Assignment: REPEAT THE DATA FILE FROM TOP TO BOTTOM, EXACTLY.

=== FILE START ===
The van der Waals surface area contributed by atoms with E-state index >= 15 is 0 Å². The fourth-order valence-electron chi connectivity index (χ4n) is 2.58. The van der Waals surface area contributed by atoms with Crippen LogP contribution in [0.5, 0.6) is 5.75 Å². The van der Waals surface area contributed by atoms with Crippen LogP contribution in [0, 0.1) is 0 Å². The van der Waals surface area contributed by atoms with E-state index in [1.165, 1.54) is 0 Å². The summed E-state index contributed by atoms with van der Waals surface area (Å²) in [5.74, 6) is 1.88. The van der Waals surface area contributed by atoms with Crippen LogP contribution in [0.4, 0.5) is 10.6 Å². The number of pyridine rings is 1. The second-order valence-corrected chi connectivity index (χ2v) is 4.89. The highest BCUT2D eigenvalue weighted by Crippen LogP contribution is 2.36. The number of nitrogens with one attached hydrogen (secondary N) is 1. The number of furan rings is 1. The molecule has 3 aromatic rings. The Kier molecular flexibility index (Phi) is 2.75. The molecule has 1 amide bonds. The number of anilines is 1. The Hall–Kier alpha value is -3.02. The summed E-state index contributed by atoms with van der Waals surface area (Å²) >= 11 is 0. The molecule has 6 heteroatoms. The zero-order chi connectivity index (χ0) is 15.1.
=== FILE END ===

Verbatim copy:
The van der Waals surface area contributed by atoms with E-state index >= 15 is 0 Å². The fourth-order valence-electron chi connectivity index (χ4n) is 2.58. The van der Waals surface area contributed by atoms with Crippen LogP contribution in [0.5, 0.6) is 5.75 Å². The van der Waals surface area contributed by atoms with Crippen LogP contribution in [0, 0.1) is 0 Å². The van der Waals surface area contributed by atoms with E-state index in [1.165, 1.54) is 0 Å². The summed E-state index contributed by atoms with van der Waals surface area (Å²) in [5.74, 6) is 1.88. The van der Waals surface area contributed by atoms with Crippen LogP contribution in [0.4, 0.5) is 10.6 Å². The number of pyridine rings is 1. The second-order valence-corrected chi connectivity index (χ2v) is 4.89. The highest BCUT2D eigenvalue weighted by Crippen LogP contribution is 2.36. The number of nitrogens with one attached hydrogen (secondary N) is 1. The number of furan rings is 1. The molecule has 3 aromatic rings. The Kier molecular flexibility index (Phi) is 2.75. The molecule has 1 amide bonds. The number of anilines is 1. The Hall–Kier alpha value is -3.02. The summed E-state index contributed by atoms with van der Waals surface area (Å²) >= 11 is 0. The molecule has 6 heteroatoms. The zero-order chi connectivity index (χ0) is 15.1.